Day Three: strike ends but city not back on track yet

Day Three: strike ends but city not back on track yet

On the third day of the strike by the officers of state-owned oil companies,fuel pumps across the tricity ran dry.

On the third day of the strike by the officers of state-owned oil companies,fuel pumps across the tricity ran dry. The filling stations witnessed chaos as people jostled for fuel. On the other hand,the roads saw less traffic with most residents avoiding unnecessary trips. Commuters were at the receiving end with most autorickshaws refusing to leave the stands and the rest charging higher fares. With oil company officers calling off their strike later in the evening,the situation is expected to normalise on Saturday.

Pumps out of stock
The situation at the filling stations was worse than Thursday’s in tricity. The small number of pumps that were supplying fuel till Thursday,too,ran dry on Friday morning. Long queues stretching up to a few hundred metres could be seen at the pumps. By afternoon,only six of the ten-odd pumps of Hindustan Petroleum,which did not join the strike,had stocks left. “No pump can last for long in such crises,” said Amanpreet Singh,general secretary of the Chandigarh Petroleum Dealers Association.

Little relief as BP calls off strike
There was little improvement in the situation after Bharat Petroleum called off the strike in the evening. It only brought people out of their homes to the BP filling stations. These pumps too ran dry soon as the supply of petrol — there was no diesel on Friday — was inadequate. “We had ordered 12,000 litres of petrol but received only 4,000 litres. The next supply will reach tomorrow,” said Manpreet Waraich,manager at the Sector 17 petrol pump. There were strict orders from the Administration not to supply fuel in bottles or containers.

Less traffic on roads
The oil strike affected the traffic volume in the tricity as the residents preferred to stay indoors or opted for a ‘car-pool’. Even during the peak office hours,the travel distance that usually takes around half an hour could be covered in much less time.


Public transport,LPG not hit
The public transport system,including Chandigarh Transport Undertaking (CTU) and Haryana Roadways buses,was not affected by the strike. With a daily consumption of around 30,000 litres diesel,the 417 CTU buses running in the tricity has adequate stock for another two days. The Haryana Roadways had made arrangements with HP for the supply of diesel. LPG supply,too,remained normal. Indian Oil Corporation (IOC) officials at Chandigarh said the supply was sufficient for five more days.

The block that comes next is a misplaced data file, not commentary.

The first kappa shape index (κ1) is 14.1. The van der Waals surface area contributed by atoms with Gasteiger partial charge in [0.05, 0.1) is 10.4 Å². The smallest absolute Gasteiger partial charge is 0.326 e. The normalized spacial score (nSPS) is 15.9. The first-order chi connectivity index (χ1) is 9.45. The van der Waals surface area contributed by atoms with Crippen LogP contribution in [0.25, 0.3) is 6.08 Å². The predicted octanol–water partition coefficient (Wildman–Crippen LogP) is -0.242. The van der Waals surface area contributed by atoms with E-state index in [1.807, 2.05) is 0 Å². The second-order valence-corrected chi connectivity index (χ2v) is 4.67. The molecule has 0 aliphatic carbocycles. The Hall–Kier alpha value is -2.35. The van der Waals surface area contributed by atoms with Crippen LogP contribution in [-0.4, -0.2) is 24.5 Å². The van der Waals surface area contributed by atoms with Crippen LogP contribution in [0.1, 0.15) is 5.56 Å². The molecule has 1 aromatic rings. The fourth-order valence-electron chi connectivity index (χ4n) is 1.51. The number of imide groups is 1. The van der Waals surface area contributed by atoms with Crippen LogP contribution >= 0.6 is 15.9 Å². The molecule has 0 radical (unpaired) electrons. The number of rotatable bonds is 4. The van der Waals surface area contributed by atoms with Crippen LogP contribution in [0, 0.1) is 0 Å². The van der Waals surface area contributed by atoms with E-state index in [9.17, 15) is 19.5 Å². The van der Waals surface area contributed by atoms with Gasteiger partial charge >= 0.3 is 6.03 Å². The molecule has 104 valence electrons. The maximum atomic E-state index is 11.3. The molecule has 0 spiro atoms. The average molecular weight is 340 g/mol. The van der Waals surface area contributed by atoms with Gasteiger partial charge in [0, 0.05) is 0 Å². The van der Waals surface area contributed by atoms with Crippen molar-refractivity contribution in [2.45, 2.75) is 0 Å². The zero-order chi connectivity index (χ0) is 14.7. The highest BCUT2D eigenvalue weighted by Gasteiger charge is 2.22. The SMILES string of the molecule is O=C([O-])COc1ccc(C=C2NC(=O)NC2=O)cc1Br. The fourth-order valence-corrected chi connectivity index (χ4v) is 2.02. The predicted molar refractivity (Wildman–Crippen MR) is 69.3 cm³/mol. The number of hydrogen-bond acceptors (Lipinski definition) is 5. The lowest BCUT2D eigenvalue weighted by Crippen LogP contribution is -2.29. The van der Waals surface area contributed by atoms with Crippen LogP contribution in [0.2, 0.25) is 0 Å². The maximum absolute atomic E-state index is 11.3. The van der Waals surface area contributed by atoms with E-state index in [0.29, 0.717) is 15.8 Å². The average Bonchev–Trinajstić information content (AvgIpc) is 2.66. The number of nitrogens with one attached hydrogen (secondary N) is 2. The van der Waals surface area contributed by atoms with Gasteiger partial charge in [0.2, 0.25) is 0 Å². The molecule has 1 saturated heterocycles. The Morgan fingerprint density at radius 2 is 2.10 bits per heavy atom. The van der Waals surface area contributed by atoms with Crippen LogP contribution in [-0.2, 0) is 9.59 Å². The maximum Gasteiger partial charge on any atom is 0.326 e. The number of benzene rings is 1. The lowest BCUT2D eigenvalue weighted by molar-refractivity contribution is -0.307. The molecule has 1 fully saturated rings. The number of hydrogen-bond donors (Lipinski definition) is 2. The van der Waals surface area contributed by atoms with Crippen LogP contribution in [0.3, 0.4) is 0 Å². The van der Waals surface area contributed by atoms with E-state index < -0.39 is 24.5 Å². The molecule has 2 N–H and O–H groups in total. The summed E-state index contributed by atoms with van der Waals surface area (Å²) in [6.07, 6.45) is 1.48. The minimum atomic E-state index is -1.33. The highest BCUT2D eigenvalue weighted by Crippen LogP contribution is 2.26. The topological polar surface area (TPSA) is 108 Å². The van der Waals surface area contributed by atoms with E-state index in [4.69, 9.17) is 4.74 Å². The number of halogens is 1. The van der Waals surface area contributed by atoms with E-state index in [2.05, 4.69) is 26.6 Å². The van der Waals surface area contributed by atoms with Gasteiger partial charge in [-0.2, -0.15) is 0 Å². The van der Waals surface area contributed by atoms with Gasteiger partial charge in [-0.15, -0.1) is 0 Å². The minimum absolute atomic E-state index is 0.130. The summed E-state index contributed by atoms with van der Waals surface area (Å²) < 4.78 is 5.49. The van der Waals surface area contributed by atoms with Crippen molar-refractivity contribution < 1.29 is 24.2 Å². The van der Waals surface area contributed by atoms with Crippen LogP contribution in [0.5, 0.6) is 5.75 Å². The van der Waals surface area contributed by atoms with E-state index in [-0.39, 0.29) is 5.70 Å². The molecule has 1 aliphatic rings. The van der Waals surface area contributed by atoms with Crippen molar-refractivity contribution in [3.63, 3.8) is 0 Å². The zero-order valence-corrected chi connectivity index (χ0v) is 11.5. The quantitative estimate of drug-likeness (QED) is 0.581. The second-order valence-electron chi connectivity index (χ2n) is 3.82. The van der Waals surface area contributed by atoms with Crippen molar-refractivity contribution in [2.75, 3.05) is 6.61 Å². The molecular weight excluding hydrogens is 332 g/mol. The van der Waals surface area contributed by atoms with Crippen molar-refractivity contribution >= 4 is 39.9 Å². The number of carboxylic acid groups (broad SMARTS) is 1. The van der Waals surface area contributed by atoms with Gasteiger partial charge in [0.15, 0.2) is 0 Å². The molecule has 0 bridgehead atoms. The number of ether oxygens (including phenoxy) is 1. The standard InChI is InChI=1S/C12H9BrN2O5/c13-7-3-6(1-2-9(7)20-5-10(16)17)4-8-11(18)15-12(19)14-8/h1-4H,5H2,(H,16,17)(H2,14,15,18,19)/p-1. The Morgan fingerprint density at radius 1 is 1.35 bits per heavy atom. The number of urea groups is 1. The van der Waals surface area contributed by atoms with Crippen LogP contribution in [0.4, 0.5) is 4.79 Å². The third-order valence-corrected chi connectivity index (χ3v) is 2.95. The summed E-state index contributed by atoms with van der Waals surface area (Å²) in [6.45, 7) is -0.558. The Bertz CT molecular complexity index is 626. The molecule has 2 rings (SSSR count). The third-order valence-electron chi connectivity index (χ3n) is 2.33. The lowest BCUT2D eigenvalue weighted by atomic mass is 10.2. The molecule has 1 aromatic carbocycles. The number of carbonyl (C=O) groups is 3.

Autorickshaws mint money
Autorickshaw drivers did a brisk business on Friday by charging more from the passengers. Some even demanded double the usual fares. “Even we have to cover our cost because we have bought fuel in black at higher prices,” one of them reasoned.

Normalcy likely by afternoon
With IOC officers,too,calling off their strike late in the evening,the situation is expected to be normal by Saturday afternoon. “The supply will start reaching the fuel stations in the morning. By afternoon,the situation will be under control,” said Amanpreet Singh.

Truckers’ strike enters 5th day
With the truckers’ strike continuing for the fifth consecutive day,the prices of essential commodities like pulses,vegetables and fruits spiralled in the tricity,affecting the common man. Industries in the region,too,are facing a tough time due to the disruption in the supply of raw material. The Railways was expected to gain from this strike,but it has not seen much profit either. “We are ready to increase the rakes of goods trains on demand. Also,the Northern Railways is ready to run extra goods trains on particular routes if there is demand. But not much change has been witnessed in the movement of the goods trains in the region,” said Divisional Railway Manager H K Jaggi.